Andras Lovas, an anesthesiologist and intensive care physician currently working on COVID19, wrote about atlatszo.huThat Covid intensive care doctors are calling each other to see what hospital is available and where to send patients with recurrent severe pneumonia who need a ventilator if they don’t already have space.
Why is it so important to have the latest information needed to transport a Covid patient?
What does it take to transport a seriously ill patient from one hospital to another, even hundreds of miles away? The doctor writes above all for science:
“The first and perhaps the most important condition is communication. Referral and reception institutions discuss with each other, where, how many people, what their condition is, what additional care they will receive, and whether they will be able to obtain it at all. There is a patient who can be transferred And there is no one who is not worth the risk of such a long journey (for example, where there is heart surgery) or there is simply no free bed, but the latter is available elsewhere.
The more organ failure a patient has and the more medications or equipment they need to support (such as a ventilator, replacement dialysis machine, or possibly extracorporeal oxygen), the higher the risk that the transfer will be fatal.”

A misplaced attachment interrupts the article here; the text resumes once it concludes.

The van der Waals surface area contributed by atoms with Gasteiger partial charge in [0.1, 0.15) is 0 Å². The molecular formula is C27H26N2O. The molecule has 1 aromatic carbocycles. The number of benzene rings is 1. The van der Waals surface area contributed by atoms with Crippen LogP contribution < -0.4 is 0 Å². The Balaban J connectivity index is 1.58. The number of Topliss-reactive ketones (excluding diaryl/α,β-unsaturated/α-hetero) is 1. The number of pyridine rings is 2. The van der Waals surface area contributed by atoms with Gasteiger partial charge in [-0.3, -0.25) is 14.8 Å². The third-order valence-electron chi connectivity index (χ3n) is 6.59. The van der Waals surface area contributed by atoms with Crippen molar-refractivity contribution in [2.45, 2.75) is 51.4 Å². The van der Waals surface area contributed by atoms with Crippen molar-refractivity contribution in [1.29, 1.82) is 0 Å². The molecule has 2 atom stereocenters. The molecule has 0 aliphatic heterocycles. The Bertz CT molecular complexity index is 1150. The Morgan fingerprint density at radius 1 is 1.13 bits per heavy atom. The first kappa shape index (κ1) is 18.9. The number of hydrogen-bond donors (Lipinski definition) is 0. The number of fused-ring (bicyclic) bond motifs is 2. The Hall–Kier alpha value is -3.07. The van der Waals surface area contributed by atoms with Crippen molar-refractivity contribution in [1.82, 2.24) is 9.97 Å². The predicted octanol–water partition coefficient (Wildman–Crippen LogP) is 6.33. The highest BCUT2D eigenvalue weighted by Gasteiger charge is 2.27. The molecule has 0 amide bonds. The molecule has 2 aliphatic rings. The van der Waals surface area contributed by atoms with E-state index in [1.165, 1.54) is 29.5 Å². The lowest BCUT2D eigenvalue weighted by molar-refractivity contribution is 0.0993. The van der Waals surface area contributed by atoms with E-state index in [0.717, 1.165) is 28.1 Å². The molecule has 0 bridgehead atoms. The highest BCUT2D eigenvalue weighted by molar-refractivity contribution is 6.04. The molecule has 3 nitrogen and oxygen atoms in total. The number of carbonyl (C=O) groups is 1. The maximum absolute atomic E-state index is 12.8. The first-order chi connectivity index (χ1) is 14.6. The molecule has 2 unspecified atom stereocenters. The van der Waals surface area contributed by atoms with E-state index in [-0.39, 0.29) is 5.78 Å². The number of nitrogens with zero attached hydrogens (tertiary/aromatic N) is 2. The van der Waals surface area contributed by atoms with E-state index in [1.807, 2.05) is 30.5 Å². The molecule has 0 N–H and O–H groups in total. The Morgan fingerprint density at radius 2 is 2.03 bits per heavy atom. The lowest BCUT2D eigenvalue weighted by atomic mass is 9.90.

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A shared database that is instantly updated can solve the problem
Since the number of patients in hospitals varies from hour to hour and even minute to minute, clinicians will need a shared database instead of the current Excel spreadsheet once a day.
The data will be required to know exactly where there is free space, where the conditions are, and whether there are enough staff to provide care. All this can be solved by the development of information technology, so that the family receives a unique QR code:
IT development will save many time consuming and time consuming phone calls from colleagues trying to find out who is in their own corporate capabilities.
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